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Understanding the neuropathogenesis of Rift Valley Fever using in vitro and in vivo models

Kujawa, Michael (2016) Understanding the neuropathogenesis of Rift Valley Fever using in vitro and in vivo models. Master's Thesis, University of Pittsburgh. (Unpublished)

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Rift Valley Fever Virus (RFVF) is a mosquito-borne pathogen found primarily within Africa that is capable of causing both human and animal illness. In humans, RVFV can cause different clinical diseases, with encephalitis being one of the more severe outcomes. In order to study the neuropathogenic mechanisms of RVFV, our laboratory developed the Lewis rat model. When exposed to RVFV via the aerosol route, Lewis rats develop a uniformly lethal encephalitic disease with neurological symptoms. The goal of this research study is to compare in vitro brain cell culture systems to the in vivo brain environment of rats infected with RVFV, further define the systemic (serum) and regional (CNS) cytokine dysregulation that occurs in infected rats, and explore the neuropathogenesis using an animal model. The results presented here demonstrate that SH-SY5Y neuronal cells and HBMEC cells were as permissive for viral replication as Vero E6 and BHK-21 cells, two cell lines that are defective in the antiviral response. The high permissivity of these cells for RVFV replication suggests both cell types may be targeted in vivo and play a role in disease progression. Cytokines produced from SH-SY5Y and HBMEC cells in vitro are similar to the cytokine storm produced in infected rats during the encephalitic stage of disease. MMP-9 may be a potential factor in compromising brain vasculature, and current studies are continuing to evaluate the effect of virus infection on blood brain barrier integrity. Experiments examining the blood brain barrier integrity in infected rats suggest that virus arrives in the CNS via the olfactory bulb prior to breakdown of the blood brain barrier. Taken together, the neuropathological route of infection appears to enter through the olfactory epithelium early after exposure and progresses directly into the brain tissue. The public health significance of this project is supported by the creation of a novel Rift Valley Fever in vitro neuronal model, as well as the exploration of the neuropathogenesis during infection that has previously been unknown.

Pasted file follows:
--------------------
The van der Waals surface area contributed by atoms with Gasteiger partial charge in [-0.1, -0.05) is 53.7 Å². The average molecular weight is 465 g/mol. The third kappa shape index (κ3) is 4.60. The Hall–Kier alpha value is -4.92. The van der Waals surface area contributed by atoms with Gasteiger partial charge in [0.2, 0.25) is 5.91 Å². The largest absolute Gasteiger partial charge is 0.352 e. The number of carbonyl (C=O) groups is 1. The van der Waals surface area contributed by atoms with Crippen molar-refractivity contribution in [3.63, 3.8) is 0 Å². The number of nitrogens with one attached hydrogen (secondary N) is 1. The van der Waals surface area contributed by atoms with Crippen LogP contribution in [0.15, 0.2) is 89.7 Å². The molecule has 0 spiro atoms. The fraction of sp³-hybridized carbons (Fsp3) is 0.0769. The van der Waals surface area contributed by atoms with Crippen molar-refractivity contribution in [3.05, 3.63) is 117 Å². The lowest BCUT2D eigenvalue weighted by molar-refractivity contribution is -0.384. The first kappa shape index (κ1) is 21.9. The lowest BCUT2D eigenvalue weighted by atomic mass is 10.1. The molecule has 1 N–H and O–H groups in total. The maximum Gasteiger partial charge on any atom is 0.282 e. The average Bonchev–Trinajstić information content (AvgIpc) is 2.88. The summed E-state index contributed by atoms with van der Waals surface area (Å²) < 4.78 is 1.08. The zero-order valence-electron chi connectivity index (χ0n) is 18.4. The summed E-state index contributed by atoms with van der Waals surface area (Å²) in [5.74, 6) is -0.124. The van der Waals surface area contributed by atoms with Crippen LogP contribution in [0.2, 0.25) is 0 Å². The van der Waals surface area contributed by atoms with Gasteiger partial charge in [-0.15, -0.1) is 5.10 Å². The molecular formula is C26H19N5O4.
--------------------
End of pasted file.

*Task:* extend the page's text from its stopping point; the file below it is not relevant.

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Item Type: University of Pittsburgh ETD
Status: Unpublished
CreatorsEmailPitt UsernameORCID
Kujawa, Michaelmrk62@pitt.eduMRK62
ETD Committee:
TitleMemberEmail AddressPitt UsernameORCID
Committee ChairHartman, Amy L.hartman2@pitt.eduHARTMAN2
Committee MemberReed, Douglas Sdsreed@pitt.eduDSREED
Committee MemberAyyavoo, Velpandivelpandi@pitt.eduVELPANDI
Date: 29 June 2016
Date Type: Publication
Defense Date: 12 April 2016
Approval Date: 29 June 2016
Submission Date: 31 March 2016
Access Restriction: 3 year -- Restrict access to University of Pittsburgh for a period of 3 years.
Number of Pages: 85
Institution: University of Pittsburgh
Schools and Programs: School of Public Health > Infectious Diseases and Microbiology
Degree: MS - Master of Science
Thesis Type: Master's Thesis
Refereed: Yes
Uncontrolled Keywords: Rift Valley Fever Virus, RVFV, Encephalitis, SH-SY5Y, HBMEC, Neuronal Cells, MMP-9, Lewis Rats
Date Deposited: 29 Jun 2016 18:08
Last Modified: 01 May 2019 05:15


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